Here I stand Part 3: By a series of circumstances, the truth of education in a democracy was struck

The File and this writing is predicated on the main aim for school education in a democracy being to prepare children for life in a democracy and to support and protect it. What else could the main aim for school education in a democracy be? But nothing like that main aim is ever even whispered by the hierarchical establishment (John Dewey having been lost in the mist of the education history), let alone declared, because the establishment, at this juncture, wants the main aim to be about employment and computers or whatever the power elite wants it to be.

In the 1940s, the New Zealand education system, by a series of circumstances, struck on the truth of education in a democracy which, of course, revolved around the education of the whole child. The social and political contexts for the gaining of that truth were favourable but its discovery was not inevitable, it took leadership; it took people to bring it together, to inspire, to effect clarity. Clarence Beeby was the director of education with a philosophical background and a strong commitment to broad conceptions of education; Peter Fraser was a slightly cantankerous prime minister who believed in the power of school education to make society more equal and to shift it in enlightened directions. They worked together to urge teachers to take up that broader conception of education; in effect they were considerably ahead of many teachers in their vision, sometimes resulting in them expressing their frustration at teachers’ unwillingness to change. The key person was Beeby who not only held those conceptions of education but also had a grasp of the practice to go with it. He is the model: those in charge of education in a democracy must value the curriculum, because all decisions from central policy to individual classroom planning need to be consistent with it.

The truth struck on by Beeby and Fraser, supported by a wonderful group of curriculum advisers, and taken on by a reasonable number of teachers and principals, was carried on best through the decades by senior teachers of junior classes (stjcs), establishing a tradition that is still marginally there today. The academics involved in education in the ‘40s and ‘50s were qualitatives who worked seamlessly with the curriculum advisers who were predominantly in the arts. In contrast, over recent decades, the academics involved in advising governments have been almost exclusively quantitatives, a good number from overseas, paid to fly in to confirm politicians and bureaucrats in the correctness of their system’s hierarchical structures.

Quantitative academics wield like a weapon the idea that the knowledge they produce is the unchallengeable truth, unchallengeable because it is evidence-based and in being evidence-based the sole source of education truth. When the numbers have spoken the world must fall dumb. In the value-laden area of education with its complexity of aims, the idea of evidence-based data being the sole source of truth is preposterous.  Most evidence-based data is distortingly confined data, lacking in magnanimity and cognisance of humanity. But in being the only data politicians and bureaucrats find useful for their hierarchical purposes, quantitative academics succumb to the power opportunities available and provide data to suit and, at times, rampant advocacy; while quantitatives take their place at the apex of education power, qualitatives are isolated and ignored and teacher knowledge nowhere. It has the feel of a pyramid scheme in which certain groups – the quantitatives with their government contracts; the politicians with their ideological satisfactions; the bureaucrats with their power; the private providers with their commercialised knowledge; and the corporates with their classroom intrusion for inculcation and riches – buy into the scheme, but don’t carry the penalty, children and teachers do.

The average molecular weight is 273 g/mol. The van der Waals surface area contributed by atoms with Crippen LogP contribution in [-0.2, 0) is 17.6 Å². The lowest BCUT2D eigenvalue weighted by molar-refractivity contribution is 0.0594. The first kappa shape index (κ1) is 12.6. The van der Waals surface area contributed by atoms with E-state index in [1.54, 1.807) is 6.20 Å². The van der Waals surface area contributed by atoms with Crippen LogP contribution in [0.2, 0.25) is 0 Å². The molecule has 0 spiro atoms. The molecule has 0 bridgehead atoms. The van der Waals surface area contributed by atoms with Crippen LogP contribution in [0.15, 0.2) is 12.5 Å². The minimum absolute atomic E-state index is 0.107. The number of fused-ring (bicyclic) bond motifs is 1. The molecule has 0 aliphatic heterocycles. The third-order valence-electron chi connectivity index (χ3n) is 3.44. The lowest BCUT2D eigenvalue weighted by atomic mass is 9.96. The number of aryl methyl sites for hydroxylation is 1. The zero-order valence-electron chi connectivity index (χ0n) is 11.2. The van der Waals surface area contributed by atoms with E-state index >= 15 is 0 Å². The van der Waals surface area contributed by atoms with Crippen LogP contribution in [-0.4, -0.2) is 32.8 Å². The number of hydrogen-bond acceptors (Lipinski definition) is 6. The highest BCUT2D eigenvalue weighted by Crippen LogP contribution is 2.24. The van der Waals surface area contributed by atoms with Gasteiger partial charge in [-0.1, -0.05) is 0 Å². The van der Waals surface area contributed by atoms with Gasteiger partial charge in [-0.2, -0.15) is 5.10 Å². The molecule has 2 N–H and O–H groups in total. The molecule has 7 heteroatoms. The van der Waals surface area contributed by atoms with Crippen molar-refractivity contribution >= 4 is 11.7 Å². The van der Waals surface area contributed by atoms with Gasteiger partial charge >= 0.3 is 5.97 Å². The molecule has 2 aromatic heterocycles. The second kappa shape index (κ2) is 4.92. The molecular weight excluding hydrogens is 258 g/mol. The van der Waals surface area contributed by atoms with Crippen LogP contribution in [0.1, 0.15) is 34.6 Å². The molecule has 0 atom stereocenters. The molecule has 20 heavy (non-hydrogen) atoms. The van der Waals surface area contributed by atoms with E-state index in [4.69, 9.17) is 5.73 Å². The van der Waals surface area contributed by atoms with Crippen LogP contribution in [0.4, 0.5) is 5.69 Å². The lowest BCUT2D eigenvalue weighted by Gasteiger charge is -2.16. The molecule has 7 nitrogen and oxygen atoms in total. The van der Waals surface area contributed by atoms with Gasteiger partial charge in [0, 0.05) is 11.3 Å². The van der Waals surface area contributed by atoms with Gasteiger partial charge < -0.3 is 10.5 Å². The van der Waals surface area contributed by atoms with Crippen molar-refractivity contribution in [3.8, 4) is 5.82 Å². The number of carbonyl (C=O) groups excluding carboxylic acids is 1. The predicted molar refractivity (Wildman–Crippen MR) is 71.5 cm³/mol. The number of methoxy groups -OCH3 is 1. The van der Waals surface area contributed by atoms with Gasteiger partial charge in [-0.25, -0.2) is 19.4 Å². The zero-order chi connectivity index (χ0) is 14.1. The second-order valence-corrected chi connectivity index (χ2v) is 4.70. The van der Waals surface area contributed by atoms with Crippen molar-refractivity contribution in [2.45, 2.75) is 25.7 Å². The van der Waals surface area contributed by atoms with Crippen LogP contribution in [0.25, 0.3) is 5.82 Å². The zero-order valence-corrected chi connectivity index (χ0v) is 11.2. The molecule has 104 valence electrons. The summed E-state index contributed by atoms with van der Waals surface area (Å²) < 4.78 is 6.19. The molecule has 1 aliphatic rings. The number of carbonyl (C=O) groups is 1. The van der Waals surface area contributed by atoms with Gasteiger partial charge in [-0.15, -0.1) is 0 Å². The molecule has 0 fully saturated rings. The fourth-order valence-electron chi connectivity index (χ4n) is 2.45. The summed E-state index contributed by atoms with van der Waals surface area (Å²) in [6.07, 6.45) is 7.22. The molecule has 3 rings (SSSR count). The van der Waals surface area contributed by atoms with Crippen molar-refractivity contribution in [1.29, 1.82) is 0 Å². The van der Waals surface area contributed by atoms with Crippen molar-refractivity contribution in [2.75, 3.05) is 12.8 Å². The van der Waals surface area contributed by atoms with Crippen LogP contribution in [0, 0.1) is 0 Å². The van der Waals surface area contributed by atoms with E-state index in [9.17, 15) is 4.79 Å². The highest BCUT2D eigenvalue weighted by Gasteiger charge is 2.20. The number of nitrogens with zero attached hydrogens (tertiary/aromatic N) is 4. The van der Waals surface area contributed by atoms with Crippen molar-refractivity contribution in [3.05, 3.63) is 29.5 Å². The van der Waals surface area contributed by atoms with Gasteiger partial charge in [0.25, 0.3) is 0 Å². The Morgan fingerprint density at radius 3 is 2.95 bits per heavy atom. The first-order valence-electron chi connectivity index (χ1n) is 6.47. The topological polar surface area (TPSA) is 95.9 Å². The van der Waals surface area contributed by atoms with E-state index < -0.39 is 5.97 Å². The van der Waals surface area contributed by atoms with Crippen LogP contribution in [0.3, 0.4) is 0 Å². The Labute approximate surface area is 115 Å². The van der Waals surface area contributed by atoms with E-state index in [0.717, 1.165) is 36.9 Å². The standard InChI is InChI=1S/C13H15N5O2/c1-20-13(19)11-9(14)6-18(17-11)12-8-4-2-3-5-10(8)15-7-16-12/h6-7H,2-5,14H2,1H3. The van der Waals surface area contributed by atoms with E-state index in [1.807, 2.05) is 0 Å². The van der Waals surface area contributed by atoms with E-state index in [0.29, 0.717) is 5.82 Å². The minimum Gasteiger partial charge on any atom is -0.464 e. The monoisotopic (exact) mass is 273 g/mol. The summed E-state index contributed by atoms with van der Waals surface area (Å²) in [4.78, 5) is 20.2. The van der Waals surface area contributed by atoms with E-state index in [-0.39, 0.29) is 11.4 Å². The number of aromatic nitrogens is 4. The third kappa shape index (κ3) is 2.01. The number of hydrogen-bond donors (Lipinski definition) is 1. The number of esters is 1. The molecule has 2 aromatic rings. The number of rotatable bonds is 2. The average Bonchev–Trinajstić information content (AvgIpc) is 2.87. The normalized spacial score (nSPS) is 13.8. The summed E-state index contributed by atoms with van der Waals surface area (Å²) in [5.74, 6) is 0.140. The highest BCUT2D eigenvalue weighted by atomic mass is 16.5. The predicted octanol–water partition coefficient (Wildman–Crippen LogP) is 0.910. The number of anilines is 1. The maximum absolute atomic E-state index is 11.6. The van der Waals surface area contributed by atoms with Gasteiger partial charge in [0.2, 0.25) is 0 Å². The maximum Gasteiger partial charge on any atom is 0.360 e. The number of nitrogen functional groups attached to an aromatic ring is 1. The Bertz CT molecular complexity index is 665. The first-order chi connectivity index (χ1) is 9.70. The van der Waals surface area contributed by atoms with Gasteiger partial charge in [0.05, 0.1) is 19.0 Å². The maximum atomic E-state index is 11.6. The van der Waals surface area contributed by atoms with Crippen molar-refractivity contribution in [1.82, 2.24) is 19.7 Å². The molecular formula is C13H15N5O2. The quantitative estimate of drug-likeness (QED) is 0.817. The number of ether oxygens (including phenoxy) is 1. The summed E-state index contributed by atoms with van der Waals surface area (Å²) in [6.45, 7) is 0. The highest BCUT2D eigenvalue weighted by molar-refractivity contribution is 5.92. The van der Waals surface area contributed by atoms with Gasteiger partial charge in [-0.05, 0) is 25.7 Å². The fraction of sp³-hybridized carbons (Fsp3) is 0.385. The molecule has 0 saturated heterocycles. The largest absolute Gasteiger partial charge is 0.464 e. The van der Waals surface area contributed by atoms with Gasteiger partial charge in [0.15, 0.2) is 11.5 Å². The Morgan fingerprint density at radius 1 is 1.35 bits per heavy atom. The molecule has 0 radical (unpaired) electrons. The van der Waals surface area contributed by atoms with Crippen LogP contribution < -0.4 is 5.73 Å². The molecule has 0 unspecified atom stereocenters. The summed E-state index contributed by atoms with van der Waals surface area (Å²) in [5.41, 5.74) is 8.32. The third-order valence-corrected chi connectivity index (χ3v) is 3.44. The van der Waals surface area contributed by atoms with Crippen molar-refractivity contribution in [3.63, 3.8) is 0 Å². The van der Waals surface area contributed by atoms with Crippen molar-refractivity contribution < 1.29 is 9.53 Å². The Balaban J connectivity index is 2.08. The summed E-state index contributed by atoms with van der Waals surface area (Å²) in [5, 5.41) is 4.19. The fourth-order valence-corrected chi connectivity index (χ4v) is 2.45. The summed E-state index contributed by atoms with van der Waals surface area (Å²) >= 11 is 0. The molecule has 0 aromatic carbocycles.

No quarter is given to teachers as producers of knowledge, they are categorised as technicians and, as such, of little account.

At the moment New Zealand school education is firmly placed in the Western hierarchical model. In the ‘40s, though, it was within the Western shared-control of knowledge model and it was during that time the New Zealand education system developed the curriculum truth about education in a democracy. After the ‘40s, up to the Tomorrow’s Schools, it remained partly within that model. Certainly, New Zealand was visited and talked about as being different and was looked to as a source of inspiration and a break from the Western hierarchical model. At that stage, in international tests, New Zealand was at the top in reading and writing and middling in mathematics. Schools had considerable curriculum encouragement from those in the education bureaucracy to be imaginative and creative, often in opposition to strident calls by National ministers of education to return to the 3Rs. Towards the end of the ‘80s, evolutionary change was, indeed, needed (especially for Maori and Pacific Island education) but while schools and professional leadership were open to progressive change, the political leadership was either confused, that was Labour, or set on neoliberal ends, that was National. In the end, Treasury took advantage of the situation and convinced the Labour government that Tomorrow’s Schools was about freedom, when, in reality, as teachers found to their bitter cost, it was about establishing hierarchical structures.

Come the ‘90s, ‘new truths’ for education were produced. I accept that in the use of the word ‘truth’, it should properly always be contained in speech marks but I remain firm in my confidence of the Beeby truth as a truth, attached as it is to the expression ‘education in a democracy’. But in the ‘80s, ‘new truths’ were latched on to by David Lange, ‘new truths’ that accompanied the ‘economic truths’ of Roger Douglas. But in education in a democracy, an education truth that supports democracy is timeless, not bounded by technological or social change, so there can be no valid ‘new truths’. New Zealand, having had the good fortune to strike upon the education truth for democracy early, only required evolution of that education truth to circumstances as they arose, while remaining resolute to principles. The ‘new education truths’ of the ‘80s, because they were undemocratic in origin and purpose, by definition, are inappropriate for education in a democracy.